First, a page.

People v. Sayles

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[Crim. No. 5549. Second Dist., Div. Two. Apr. 10, 1956.]

THE PEOPLE, Respondent, v. ROBERT DORSEY SAYLES, Appellant.

COUNSEL

Ellery E. Cuff, Public Defender, J. Stanley Brill and Noel B. Martin, Deputy Public Defenders, for Appellant.

Edmund G. Brown, Attorney General, and James L. Mamakos, Deputy Attorney General, for Respondent.

OPINION

ASHBURN, J.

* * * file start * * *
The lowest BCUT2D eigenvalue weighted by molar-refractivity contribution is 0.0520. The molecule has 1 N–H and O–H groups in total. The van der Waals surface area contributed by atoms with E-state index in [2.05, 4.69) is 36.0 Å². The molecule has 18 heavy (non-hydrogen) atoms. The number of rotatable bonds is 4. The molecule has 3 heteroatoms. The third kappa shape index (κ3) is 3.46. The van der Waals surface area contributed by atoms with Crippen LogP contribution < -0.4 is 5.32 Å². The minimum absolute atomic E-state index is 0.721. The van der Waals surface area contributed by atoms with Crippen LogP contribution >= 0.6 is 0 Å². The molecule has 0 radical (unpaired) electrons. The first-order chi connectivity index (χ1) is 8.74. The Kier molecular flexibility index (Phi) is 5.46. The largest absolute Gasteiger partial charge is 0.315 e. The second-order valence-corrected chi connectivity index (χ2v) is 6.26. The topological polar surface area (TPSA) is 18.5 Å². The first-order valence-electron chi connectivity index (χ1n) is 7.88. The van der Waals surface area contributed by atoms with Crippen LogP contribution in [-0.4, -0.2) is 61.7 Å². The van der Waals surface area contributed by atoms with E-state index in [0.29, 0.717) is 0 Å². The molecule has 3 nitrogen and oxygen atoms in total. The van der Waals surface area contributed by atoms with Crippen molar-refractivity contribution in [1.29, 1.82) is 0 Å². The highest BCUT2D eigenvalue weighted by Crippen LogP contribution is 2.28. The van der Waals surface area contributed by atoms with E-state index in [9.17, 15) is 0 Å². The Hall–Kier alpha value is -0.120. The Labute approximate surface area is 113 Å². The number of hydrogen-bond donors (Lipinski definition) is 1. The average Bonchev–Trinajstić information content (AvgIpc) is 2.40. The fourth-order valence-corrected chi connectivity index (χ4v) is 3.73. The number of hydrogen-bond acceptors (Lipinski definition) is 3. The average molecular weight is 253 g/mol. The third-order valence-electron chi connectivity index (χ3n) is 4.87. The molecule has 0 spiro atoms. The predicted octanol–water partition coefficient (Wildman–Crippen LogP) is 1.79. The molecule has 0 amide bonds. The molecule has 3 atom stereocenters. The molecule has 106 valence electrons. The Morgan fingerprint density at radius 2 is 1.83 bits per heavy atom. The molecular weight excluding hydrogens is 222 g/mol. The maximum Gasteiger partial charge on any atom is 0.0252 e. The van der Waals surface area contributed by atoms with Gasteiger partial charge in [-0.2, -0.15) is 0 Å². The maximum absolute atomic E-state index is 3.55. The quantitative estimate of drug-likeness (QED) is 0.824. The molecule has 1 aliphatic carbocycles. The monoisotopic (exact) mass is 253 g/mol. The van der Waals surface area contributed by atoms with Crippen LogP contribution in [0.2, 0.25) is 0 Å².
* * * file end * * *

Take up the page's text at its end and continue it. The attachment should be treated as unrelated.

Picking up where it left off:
Appellant, convicted of possession of narcotics (Health & Saf. Code, ยง 11500), appeals upon the theory that the only evidence against him was obtained through an [140 Cal. App. 2d 658] unreasonable search and seizure. His counsel makes two points, (1) that a search without a warrant cannot be made where the police have had ample opportunity to procure a search warrant and have failed to do so, (2) that a lawful search cannot be made when section 844 Penal Code is violated--through forcible entry without "having demanded admittance and explained the purpose for which admittance is desired." Neither contention can be sustained.